Coaches will no longer be able to prevent players from transferring to certain schools, according to a new transfer rule the NCAA announced Wednesday.
The proposal, which will go into effect beginning Oct. 15, states athletes will have the freedom to transfer without getting permission from their current school. A detailed explanation of the updated “notification-to-transfer” process from the story can be found below:
The Division I Council adopted a proposal this week that creates a new “notification-of-transfer” model. This new system allows a student to inform his or her current school of a desire to transfer, then requires that school to enter the student’s name into a national transfer database within two business days. Once the student-athlete’s name is in the database, other coaches are free to contact that individual.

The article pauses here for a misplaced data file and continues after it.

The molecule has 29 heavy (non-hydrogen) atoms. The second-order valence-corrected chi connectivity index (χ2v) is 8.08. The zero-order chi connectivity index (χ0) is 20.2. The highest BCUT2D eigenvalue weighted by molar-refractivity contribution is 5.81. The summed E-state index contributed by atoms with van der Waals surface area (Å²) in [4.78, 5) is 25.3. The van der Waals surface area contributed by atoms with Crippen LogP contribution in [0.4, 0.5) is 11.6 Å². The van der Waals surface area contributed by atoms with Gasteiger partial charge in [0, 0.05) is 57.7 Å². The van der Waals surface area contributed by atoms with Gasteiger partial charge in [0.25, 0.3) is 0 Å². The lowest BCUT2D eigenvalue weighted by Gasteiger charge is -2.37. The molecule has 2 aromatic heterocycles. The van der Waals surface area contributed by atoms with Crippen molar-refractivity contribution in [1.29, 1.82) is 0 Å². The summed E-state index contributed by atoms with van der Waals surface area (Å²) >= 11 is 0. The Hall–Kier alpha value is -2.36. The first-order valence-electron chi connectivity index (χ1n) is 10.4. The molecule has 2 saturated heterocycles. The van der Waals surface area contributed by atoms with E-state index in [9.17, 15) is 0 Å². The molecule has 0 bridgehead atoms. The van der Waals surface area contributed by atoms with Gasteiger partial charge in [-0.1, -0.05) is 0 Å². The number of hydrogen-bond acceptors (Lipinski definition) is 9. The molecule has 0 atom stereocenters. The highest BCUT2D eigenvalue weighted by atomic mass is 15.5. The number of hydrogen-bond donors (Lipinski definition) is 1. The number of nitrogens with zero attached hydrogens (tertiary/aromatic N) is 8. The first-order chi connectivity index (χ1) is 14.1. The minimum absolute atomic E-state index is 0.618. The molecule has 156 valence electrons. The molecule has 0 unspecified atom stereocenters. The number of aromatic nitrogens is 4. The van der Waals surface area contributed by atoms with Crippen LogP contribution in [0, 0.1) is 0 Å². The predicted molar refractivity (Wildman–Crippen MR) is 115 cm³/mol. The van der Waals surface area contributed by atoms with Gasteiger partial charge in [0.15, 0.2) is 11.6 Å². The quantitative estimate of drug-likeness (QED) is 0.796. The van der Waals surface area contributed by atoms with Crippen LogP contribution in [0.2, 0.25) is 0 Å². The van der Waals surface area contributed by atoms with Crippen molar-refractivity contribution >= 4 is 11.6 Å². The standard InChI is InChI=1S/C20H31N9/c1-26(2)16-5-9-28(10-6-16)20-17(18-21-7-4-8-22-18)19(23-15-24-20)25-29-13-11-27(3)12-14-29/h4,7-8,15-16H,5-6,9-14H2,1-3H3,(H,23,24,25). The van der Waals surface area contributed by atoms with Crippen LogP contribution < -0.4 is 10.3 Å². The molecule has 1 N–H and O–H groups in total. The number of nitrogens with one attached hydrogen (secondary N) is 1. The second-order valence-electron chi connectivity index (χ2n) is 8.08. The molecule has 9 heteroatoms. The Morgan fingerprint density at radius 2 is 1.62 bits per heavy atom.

“The membership showed today that it supports this significant change in transfer rules,” said Justin Sell, chair of the Division I Transfer Working Group and athletics director at South Dakota State. “I’m proud of the effort the Transfer Working Group put forth to make this happen for student-athletes, coaches and schools.”
The previous regulation required athletes to ask their current school for permission before contacting schools they were interesting in transferring to. The problem herein lied in coaches preventing players to transfer to certain programs, like when Wisconsin coach Bo Ryan tried to block Jarrod Uthoff from moving onto any Big Ten schools. Uthoff eventually landed at Iowa but dealt with strict limitations.
The new rule will eliminate these types of issues, at least on a national scale. However, the proposal states conferences can still “make rules that are more restrictive than the national rule.”
The NCAA also announced its continuing effort to improve rules regarding graduate transfers and is “exploring the possibility of uniform transfer rules.”